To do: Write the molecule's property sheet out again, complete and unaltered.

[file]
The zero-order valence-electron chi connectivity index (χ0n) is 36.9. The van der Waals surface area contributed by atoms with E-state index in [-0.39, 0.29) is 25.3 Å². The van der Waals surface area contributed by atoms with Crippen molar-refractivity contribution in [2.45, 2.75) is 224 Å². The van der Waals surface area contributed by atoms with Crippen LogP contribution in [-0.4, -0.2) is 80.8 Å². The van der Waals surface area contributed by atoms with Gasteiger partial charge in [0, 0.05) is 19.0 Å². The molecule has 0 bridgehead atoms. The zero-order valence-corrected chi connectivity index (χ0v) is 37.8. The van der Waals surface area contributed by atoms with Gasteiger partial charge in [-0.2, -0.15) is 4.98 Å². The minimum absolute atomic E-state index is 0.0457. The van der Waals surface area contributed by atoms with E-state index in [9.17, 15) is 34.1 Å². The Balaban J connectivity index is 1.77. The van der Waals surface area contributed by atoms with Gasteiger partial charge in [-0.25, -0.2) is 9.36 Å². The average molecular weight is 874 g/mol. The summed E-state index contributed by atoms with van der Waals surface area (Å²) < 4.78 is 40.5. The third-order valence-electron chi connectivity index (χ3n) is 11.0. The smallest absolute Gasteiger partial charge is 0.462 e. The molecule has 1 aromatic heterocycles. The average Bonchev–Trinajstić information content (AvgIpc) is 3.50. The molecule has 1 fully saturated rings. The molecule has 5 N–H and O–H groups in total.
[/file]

The zero-order valence-electron chi connectivity index (χ0n) is 36.9. The van der Waals surface area contributed by atoms with E-state index in [-0.39, 0.29) is 25.3 Å². The van der Waals surface area contributed by atoms with Crippen molar-refractivity contribution in [2.45, 2.75) is 224 Å². The van der Waals surface area contributed by atoms with Crippen LogP contribution in [-0.4, -0.2) is 80.8 Å². The van der Waals surface area contributed by atoms with Gasteiger partial charge in [0, 0.05) is 19.0 Å². The molecule has 0 bridgehead atoms. The zero-order valence-corrected chi connectivity index (χ0v) is 37.8. The van der Waals surface area contributed by atoms with Gasteiger partial charge in [-0.2, -0.15) is 4.98 Å². The minimum absolute atomic E-state index is 0.0457. The van der Waals surface area contributed by atoms with E-state index in [9.17, 15) is 34.1 Å². The Balaban J connectivity index is 1.77. The van der Waals surface area contributed by atoms with Gasteiger partial charge in [-0.25, -0.2) is 9.36 Å². The average molecular weight is 874 g/mol. The summed E-state index contributed by atoms with van der Waals surface area (Å²) < 4.78 is 40.5. The third-order valence-electron chi connectivity index (χ3n) is 11.0. The smallest absolute Gasteiger partial charge is 0.462 e. The molecule has 1 aromatic heterocycles. The average Bonchev–Trinajstić information content (AvgIpc) is 3.50. The molecule has 1 fully saturated rings. The molecule has 5 N–H and O–H groups in total.